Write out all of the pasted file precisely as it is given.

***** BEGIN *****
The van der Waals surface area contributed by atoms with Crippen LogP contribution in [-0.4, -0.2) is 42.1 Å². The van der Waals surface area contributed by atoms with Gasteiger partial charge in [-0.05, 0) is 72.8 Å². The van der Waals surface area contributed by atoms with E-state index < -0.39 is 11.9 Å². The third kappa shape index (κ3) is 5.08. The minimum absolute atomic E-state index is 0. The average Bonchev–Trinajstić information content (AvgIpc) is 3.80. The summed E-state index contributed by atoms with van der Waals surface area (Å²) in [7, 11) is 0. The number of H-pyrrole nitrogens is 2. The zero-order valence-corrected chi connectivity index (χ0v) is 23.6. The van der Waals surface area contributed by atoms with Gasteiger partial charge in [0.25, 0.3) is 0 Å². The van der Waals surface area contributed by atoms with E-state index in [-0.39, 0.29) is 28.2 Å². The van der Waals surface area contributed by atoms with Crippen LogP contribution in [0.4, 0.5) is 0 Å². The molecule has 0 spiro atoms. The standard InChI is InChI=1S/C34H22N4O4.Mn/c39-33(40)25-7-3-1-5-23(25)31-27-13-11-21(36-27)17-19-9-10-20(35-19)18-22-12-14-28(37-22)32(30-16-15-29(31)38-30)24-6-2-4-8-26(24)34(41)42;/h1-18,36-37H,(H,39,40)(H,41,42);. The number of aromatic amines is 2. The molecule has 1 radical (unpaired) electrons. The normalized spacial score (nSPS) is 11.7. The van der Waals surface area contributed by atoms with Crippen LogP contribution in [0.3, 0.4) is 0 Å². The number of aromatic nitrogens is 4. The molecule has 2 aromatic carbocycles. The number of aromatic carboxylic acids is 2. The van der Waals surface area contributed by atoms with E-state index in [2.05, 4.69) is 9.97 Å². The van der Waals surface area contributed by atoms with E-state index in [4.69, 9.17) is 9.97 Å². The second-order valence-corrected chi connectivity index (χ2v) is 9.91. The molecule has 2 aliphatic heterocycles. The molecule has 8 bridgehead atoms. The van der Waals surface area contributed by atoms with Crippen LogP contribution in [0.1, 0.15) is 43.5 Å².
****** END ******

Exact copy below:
The van der Waals surface area contributed by atoms with Crippen LogP contribution in [-0.4, -0.2) is 42.1 Å². The van der Waals surface area contributed by atoms with Gasteiger partial charge in [-0.05, 0) is 72.8 Å². The van der Waals surface area contributed by atoms with E-state index < -0.39 is 11.9 Å². The third kappa shape index (κ3) is 5.08. The minimum absolute atomic E-state index is 0. The average Bonchev–Trinajstić information content (AvgIpc) is 3.80. The summed E-state index contributed by atoms with van der Waals surface area (Å²) in [7, 11) is 0. The number of H-pyrrole nitrogens is 2. The zero-order valence-corrected chi connectivity index (χ0v) is 23.6. The van der Waals surface area contributed by atoms with Gasteiger partial charge in [0.25, 0.3) is 0 Å². The van der Waals surface area contributed by atoms with E-state index in [-0.39, 0.29) is 28.2 Å². The van der Waals surface area contributed by atoms with Crippen LogP contribution in [0.4, 0.5) is 0 Å². The molecule has 0 spiro atoms. The standard InChI is InChI=1S/C34H22N4O4.Mn/c39-33(40)25-7-3-1-5-23(25)31-27-13-11-21(36-27)17-19-9-10-20(35-19)18-22-12-14-28(37-22)32(30-16-15-29(31)38-30)24-6-2-4-8-26(24)34(41)42;/h1-18,36-37H,(H,39,40)(H,41,42);. The number of aromatic amines is 2. The molecule has 1 radical (unpaired) electrons. The normalized spacial score (nSPS) is 11.7. The van der Waals surface area contributed by atoms with Crippen LogP contribution in [0.3, 0.4) is 0 Å². The number of aromatic nitrogens is 4. The molecule has 2 aromatic carbocycles. The number of aromatic carboxylic acids is 2. The van der Waals surface area contributed by atoms with E-state index in [2.05, 4.69) is 9.97 Å². The van der Waals surface area contributed by atoms with E-state index in [4.69, 9.17) is 9.97 Å². The second-order valence-corrected chi connectivity index (χ2v) is 9.91. The molecule has 2 aliphatic heterocycles. The molecule has 8 bridgehead atoms. The van der Waals surface area contributed by atoms with Crippen LogP contribution in [0.1, 0.15) is 43.5 Å².